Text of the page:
Include the date and time for the release (or immediate release)
You may not want an immediate release if the event isn’t happening for a while. But it always pays to get media releases out early. Don’t second-guess news desks. In the 24-hour news cycle priorities change constantly, but journalists always like to have stories “up their sleeves”.
A catchy heading is helpful but straight forward information is better
Newspapers pay sub-editors to come up with catchy headlines. Your immediate audience is a journalist or desk editor. Keep the clever stuff for the body copy. The heading should be bold and bring direct attention to the event.
Address the main reason for the release in the first sentence
Stick to the facts and keep to the point. The first sentence/paragraph should contain the most important and strongest pieces of information. This will make the journalist keep reading.
Keep it professional and structured
Good writing is good editing. Keep rereading to detect any words that are not needed. Make sure it is not only informative and interesting but also easy to read and understand. Keep it to about an A4 page of writing. If it is too long it risks being overlooked. If the journalist needs more information, they will call you.
Remember, the person reading it may not know anything about your business. Just make sure it tells the reader who, when, where, why and how. Who is involved, when will the event take place, where did it or will it happen, why is it newsworthy, how did it come about, what steps took place to make it happen?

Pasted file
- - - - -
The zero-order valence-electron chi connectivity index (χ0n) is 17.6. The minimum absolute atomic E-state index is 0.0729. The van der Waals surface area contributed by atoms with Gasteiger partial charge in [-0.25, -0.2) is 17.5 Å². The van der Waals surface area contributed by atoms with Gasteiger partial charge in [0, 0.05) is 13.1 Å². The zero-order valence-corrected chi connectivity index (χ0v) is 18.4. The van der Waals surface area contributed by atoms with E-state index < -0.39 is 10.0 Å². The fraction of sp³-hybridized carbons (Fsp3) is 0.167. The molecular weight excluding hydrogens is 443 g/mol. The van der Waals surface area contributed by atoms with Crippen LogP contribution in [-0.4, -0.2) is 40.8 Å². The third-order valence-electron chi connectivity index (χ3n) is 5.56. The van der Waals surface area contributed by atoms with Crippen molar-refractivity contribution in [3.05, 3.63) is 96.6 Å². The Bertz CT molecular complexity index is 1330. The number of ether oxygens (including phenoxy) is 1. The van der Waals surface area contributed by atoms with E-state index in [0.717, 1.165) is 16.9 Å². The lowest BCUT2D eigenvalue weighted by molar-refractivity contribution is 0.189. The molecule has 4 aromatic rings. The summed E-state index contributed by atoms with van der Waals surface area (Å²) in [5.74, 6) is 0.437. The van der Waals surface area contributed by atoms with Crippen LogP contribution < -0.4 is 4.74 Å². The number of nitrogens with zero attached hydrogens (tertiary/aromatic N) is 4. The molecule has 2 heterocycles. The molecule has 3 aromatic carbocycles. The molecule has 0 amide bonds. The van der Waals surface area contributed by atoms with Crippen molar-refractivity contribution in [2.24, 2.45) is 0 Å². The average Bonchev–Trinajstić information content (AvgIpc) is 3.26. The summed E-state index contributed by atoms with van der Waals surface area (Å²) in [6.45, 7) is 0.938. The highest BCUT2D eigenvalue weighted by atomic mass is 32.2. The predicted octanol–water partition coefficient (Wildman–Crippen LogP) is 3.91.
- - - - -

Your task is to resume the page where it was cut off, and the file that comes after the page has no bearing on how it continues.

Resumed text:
Sum it up with a conclusion, another piece of strong written information to grab the reader and make them want to follow up with a story.
You can also include a supporting image or video. Online media stories with attached photo or video get shared much more than just a written document. But the image/video must help promote the story.
Media releases help get your brand in front of new audiences. They promote your business and brand and grab the attention of new clients. With the growth of the 24-hour news cycle, journalists often need more stories. Getting it “out there” gives you great exposure to a new audience. It can help with branding and worked properly with a strategic social media approach you can reach a larger, more engaged audience. This will bring website traffic and potentially business growth.
The online social world is growing and if your media release reaches the right people who decide to share your news then the potential audience base is unstoppable. Essentially it is free advertising. For example, a photographer wins a local art award, they put out a media release, a journalist runs the story. The potential here is 20,000 shares. It could have one share from someone who has two million followers. The possibilities are endless. The artist could go from selling an image a week to selling 100 a week.
Businesses that want to grow need to continue to spread the word of their brand. Media releases are another way to capture a wider audience and bring in more business. Once a story is out there it is easily shared and the possibilities grow as does the business.
It it important to draw journalists in with the press release so remember to make sure it is exciting, honest and easy to read. No harm in trying.
psyborg® was founded by Daniel Borg, an Honours Graduate in Design from the University of Newcastle, NSW, Australia. Daniel also has an Associate Diploma in Industrial Engineering and has experience from within the Engineering & Advertising Industries.
Daniel has completed over 2800 design projects consisting of branding, content marketing, digital marketing, illustration, web design, and printed projects since psyborg® was first founded. psyborg® is located in Lake Macquarie, Newcastle but services business Nation wide.